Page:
The DSP filter work well no other stations interfere. Also an AM amateur station on 7 MHz came clear in when tuned on the raster channel of the Si4835. several CW un modulated signal pass the "to wide AM filter for CW" and sound plop, plop, Bud if the CW stations are amplitude modulated this chip is a good receiver for AM and tone CW.
I try to shift 32 KHz crystal frequency with a capacitor bud the raster tuning stay. I think de digital PLL is difficult to shift thad way.
Resume; this is a great receiver chip and better than many older transistor designs. It's useful for AM and modulated CW amateur communication. Bud not for SSB. Schematic and photo in the PE1KTH files.
11432 2015-08-07 02:28:37 jorschei Re: Powering a Performance Receiver with 5 Volts In the new site of PA0RWE PSoC SDR 11433 2015-08-07 02:38:52 jorschei Re: Powering a Performance Receiver with 5 Volts PAøRWE 11434 2015-08-07 07:33:06 n2msqrp Re: Powering a Performance Receiver with 5 Volts - and an Active Whi Clark,
Thanks for he link. Ths looks interesting. The GP5DSP is out of stock but they have a new SSB version GP5SSB that I may try.
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11435 2015-08-07 07:51:45 n2msqrp Re: Powering a Performance Receiver with 5 Volts - and an Active Whi Dana,
I was giving by operating criteria for voltage range. It did not apply to the SiLabs receiver chip but to any external preamp.
My requested for an active whip operating in the range of 6 volts was lost in the receiver discussio so I will start a new subject.
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11436 2015-08-07 08:22:01 n2msqrp Powering a Active Whip Antenna with 6 volts There has been an active discussion on high performance receivers operating at a lower voltage.
I am also looking for a design of and active whip which can operate from a voltage around 6 volts.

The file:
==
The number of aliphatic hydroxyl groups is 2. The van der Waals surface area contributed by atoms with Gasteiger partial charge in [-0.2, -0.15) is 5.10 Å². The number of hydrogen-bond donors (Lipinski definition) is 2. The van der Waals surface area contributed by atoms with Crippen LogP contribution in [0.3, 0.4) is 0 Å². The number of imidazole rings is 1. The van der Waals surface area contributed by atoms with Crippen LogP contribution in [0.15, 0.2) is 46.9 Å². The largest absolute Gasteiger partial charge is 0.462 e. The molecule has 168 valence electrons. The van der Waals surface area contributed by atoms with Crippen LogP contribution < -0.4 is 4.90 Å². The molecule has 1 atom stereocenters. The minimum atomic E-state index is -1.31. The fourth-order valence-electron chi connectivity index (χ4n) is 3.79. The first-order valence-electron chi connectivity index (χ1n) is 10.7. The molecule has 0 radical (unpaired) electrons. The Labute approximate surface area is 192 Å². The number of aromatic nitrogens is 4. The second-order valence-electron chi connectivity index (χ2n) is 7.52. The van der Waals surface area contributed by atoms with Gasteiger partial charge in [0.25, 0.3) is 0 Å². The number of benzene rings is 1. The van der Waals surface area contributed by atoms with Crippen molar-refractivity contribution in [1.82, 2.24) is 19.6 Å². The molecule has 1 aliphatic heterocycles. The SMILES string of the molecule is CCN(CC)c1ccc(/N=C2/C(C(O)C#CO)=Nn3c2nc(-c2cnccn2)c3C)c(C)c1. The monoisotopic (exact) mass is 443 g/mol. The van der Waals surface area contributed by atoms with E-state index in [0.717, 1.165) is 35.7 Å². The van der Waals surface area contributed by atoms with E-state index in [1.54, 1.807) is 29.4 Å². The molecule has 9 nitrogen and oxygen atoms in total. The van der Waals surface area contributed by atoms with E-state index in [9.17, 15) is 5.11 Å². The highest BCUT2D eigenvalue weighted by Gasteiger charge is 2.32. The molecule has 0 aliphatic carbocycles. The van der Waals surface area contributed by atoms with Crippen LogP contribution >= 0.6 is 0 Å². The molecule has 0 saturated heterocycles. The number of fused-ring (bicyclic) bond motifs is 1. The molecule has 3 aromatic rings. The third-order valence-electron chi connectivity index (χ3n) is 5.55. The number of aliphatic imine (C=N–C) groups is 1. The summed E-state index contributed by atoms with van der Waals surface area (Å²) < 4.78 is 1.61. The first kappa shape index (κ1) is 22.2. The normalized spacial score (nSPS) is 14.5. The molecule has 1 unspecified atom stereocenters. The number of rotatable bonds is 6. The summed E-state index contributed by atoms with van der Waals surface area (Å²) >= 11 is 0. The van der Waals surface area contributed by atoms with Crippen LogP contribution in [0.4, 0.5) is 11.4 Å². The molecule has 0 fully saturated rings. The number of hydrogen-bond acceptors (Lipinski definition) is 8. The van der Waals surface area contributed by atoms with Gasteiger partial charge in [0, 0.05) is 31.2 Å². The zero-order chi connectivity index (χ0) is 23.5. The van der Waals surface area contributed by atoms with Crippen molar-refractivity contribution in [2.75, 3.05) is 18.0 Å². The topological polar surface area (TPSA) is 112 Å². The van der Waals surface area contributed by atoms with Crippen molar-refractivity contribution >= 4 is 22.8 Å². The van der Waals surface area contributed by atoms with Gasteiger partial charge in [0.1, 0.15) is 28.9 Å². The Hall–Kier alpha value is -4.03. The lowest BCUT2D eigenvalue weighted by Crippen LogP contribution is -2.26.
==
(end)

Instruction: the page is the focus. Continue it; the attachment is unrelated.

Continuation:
Some background. I like to listen to the LF/HF bands when I'm portable - whether at a beach, park or a motel balcony and want a self contained
unit operating from 4 AA cells (6 v), or 2 Lithium cells (7.2v). 9 volt batteries are out of the question because they are expensive and don't have the capacity of the other cells.
Most active antenna designs are FET based and are optimized for 12 volts or higher. Maybe I could try a FET follower with a grounded gate bipolar.
Any ideas are appreciated.
This active antenna will be used with receivers having a 50 ohm input.
11437 2015-08-07 08:35:36 Chris Trask Re: Powering a Active Whip Antenna with 6 volts >Following an FET source follower with a common-base bipolar would have serious consequences in terms of linearity as the low input impedance of the common-base stage would veryt seriously load down the FET source follower. My present design for such amplifiers uses a complementary JFET first stage, a complementary small-signal bipolar second stage, and a complementary low-power (meaning 1W) final stage. It operates on 12V to keep the IMD products down.
>Most active antenna designs are FET based and are optimized for 12 volts or higher.
>Maybe I could try a FET follower with a grounded gate bipolar.
>Any ideas are appreciated.
>This active antenna will be used with receivers having a 50 ohm input.
You can probably achieve similar performance at 12V, but it will require some serious transformer coupling in order to keep Vce and Vds high enough to keep the IMD problem under control.
N7ZWY / WDX3HLB
Senior Member IEEE
11438 2015-08-07 08:59:22 n2msqrp Re: Powering a Active Whip Antenna with 6 volts Chris,